“To all the kids present, I am sorry for the foul language,” compère Martin Ode apologised through an uncomfortable half-grimace.
It was too late – the Q&A session had already ended. At least a dozen kids had already asked their mother what ‘volk, volk, volk, volk’ could mean in English.
But no-one complained. When you’re paraphrasing Paul Jewell it is very difficult to keep things clean, so Paul Scharner and Arjan de Zeeuw can be forgiven for turning the Wigan air blue one more time.
These two icons of Latics’ Premier League era were reunited on Lancastrian turf once more in aid of Joseph’s Goal. And for just one evening, they promised to answer any audience question, no matter how small or (seemingly) trivial.
If they could find the South Stand Lounge, of course. The 7.30pm starting time arrived with no sign of either the Spaceman or Our Arry, who were allegedly lost somewhere within the deepest catacombs of Dungeon DW.
“Quick, play that We Did It Three Times season review DVD again,” whispered Ode within earshot of every soul west of Bramall Lane. Beer-jollied, bar-dwelling back-standers arched their necks to glimpse a partial view of Petr Cech hauling down Hugo Rodallega for a certain Latics penalty.
But despite the stadium’s complex warren of near-unfathomable corridors, our protagonists emerged from a secret side door at 7:56pm. Not a seat remained unoccupied as the two Latics masters finally climbed onstage to delighted whoops and wolf whistles.
Photocall for Joseph and the Dutch Masters side.
The very next, and equally rapturous, round of applause was reserved for Scharner’s iconic sheepskin coat, which wasn’t present tonight, though we were assured it was safely back in Wigan. We would “have to wait” for the following night’s Latics Legends vs Dutch Masters charity game to see if it would make a guest appearance – a wonderful promo for said match, I must say!
After an ever-so-helpful prompt, there was also a brief mention for Herr Scharner’s (presumably) raucous garage party, which proved a much more economically sound alternative to a King Street housewarming reception. Apparently the seating was impromptu, wooden and home-made.
But conversation quickly turned to Pascal Chimbonda, and hence Jewellio. This is where the evening’s 18+ rating was quickly earned as Scharns launched into a ‘folk impression’ of his ex-boss. If there were a single phrase to sum this up, it would most certainly rhyme with ‘four star cook’, ‘good luck’ or ‘Darius Adamczuk’.
Yeah, Paulie’s supposed to be the crazy one. But Arjan’s anecdotes were also flavoured with a Barnsley coal miner’s selection of colourful words and expressions. Granted, most of those tended to rhyme with ‘Peking duck’, but they are wholly appropriate for the various ‘oh Friar Tuck’ moments that have pervaded his footballing career.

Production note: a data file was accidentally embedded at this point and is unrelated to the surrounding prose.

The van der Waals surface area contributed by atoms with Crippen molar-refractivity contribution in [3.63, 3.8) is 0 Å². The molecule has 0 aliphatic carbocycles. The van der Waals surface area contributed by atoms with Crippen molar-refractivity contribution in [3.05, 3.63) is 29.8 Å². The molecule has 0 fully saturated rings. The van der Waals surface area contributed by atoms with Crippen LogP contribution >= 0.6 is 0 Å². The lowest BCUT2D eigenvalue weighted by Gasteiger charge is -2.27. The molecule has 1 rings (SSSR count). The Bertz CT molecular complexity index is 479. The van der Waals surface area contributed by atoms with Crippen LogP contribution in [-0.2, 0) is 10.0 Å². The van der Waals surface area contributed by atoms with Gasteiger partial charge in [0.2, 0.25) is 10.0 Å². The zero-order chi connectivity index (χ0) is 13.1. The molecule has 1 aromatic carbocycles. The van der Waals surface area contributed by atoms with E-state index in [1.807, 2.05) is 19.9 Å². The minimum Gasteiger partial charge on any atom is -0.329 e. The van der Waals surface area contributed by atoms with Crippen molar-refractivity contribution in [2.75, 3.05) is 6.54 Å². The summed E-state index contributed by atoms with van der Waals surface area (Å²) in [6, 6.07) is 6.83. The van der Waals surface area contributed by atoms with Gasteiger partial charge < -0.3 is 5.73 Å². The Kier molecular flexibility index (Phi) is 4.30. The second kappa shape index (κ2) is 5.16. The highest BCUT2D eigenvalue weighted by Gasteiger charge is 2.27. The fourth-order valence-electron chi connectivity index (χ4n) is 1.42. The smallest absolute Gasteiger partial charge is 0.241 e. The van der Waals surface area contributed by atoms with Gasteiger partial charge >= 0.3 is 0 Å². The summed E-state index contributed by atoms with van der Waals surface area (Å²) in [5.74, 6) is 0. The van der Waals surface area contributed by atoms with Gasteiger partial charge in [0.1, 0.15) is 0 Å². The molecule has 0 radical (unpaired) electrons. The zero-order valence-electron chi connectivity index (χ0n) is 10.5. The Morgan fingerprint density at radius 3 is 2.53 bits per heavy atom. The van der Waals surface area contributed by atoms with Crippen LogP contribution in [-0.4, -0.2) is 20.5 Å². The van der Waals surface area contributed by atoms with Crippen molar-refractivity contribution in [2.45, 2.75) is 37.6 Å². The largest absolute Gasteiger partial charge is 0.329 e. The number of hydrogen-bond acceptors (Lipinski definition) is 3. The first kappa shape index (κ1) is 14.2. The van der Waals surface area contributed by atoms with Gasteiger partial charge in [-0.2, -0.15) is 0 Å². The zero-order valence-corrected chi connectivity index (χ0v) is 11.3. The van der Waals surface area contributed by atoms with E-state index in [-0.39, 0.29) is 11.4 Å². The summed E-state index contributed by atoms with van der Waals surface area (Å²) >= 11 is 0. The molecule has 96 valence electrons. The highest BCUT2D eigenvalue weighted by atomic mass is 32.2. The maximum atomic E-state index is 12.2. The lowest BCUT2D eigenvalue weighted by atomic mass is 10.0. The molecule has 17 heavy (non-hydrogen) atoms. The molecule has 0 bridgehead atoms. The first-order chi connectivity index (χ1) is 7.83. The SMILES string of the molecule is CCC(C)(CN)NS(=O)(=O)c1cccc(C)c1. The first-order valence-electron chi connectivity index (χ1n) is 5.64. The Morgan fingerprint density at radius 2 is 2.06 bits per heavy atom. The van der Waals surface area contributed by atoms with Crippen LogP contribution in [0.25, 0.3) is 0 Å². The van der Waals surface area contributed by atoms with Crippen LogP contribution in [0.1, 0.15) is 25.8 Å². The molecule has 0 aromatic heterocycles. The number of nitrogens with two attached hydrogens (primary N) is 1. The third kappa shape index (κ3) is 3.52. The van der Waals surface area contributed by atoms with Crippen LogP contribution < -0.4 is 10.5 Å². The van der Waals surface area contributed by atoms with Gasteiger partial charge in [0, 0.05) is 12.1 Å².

Like that time de Zeeuw ‘destroyed objects’ in Portsmouth manager Alain Perrin’s office during an expletive-filled rage. It wasn’t quite what chairman Milan Mandaric meant when he said ‘fight for your place in the side’, and before long Arry was back ‘home’ at Wigan Athletic.
Then there was that time he ‘tried to get revenge’ on El-Hadji Diouf for the infamous spitting incident, but was prevented from entering the Bolton dressing room by Big Sam Allardyce. No doubt a Dutch phrase similar to ‘fudgebuckets’ was uttered in copious amounts that day.
In some ways, it’s ironic that ‘Zoo’ now upholds the law as a detective in his homeland. However, he did promise that if he catches any Wiganers disturbing the peace (and presumably town centre public transport systems) in the Netherlands, he will let them go free. A slightly inebriated crowd seemed to enjoy this off-hand comment a bit too much.
But most importantly, just what do the guys like to do when the lights go out? I’m of course referring to the 2006 Carling Cup Semi Final against Arsenal, when the JJB Stadium floodlights failed.
Neither could quite remember what happened immediately after the blackout, though Scharninator suggested he might have been reading a book… by candlelight, we would presume. He certainly wasn’t assisting Jimmy Bullard in his quest to find Freddie Ljungberg’s underwear, so we can assume that’s an urban myth fabricated for JB’s autobiography. Probably.
“I should never have left Wigan.”
The night could not end without a token mention for Roberto Martinez, who had been relieved of his duties as Everton manager just hours earlier. Naturally, both our heroes were respectful of the man who, according to de Zeeuw, ‘can’t stop talking about football’.
However, emotions ran highest when Scharner admitted he never should have left Wigan Athletic. Those with extra long lenses could just about detect a tiny amount of moisture dampening the area just below the Spaceman’s left eye as he recalled lifting that FA Cup trophy in 2013.
Scharner, de Zeeuw and Denny Landzaat receive mementos from the Supporters Club.
And with that, he (presumably) retreated back to the hallowed DW turf for a quick meditation session, while de Zeeuw ordered a few soft drinks and discussed tactics with his fellow Ticsmen. Both had a season-ending game ahead of them the following evening as part of that Latics Legends side taking on the Dutch Masters at Ashton Town.
What happened next
24 hours later, poor Arry limped away from Ashton’s ground, cramped and cold but with a big smile on his face.
24 hours later still, the dynamic duo departed Wigan once more. Arjan de Zeeuw and Paul Scharner’s latest visit to Wigan was fleeting, but scarcely forgettable. Which is ironic, as I can barely remember anything that was said at that supposedly hour-long Q&A session…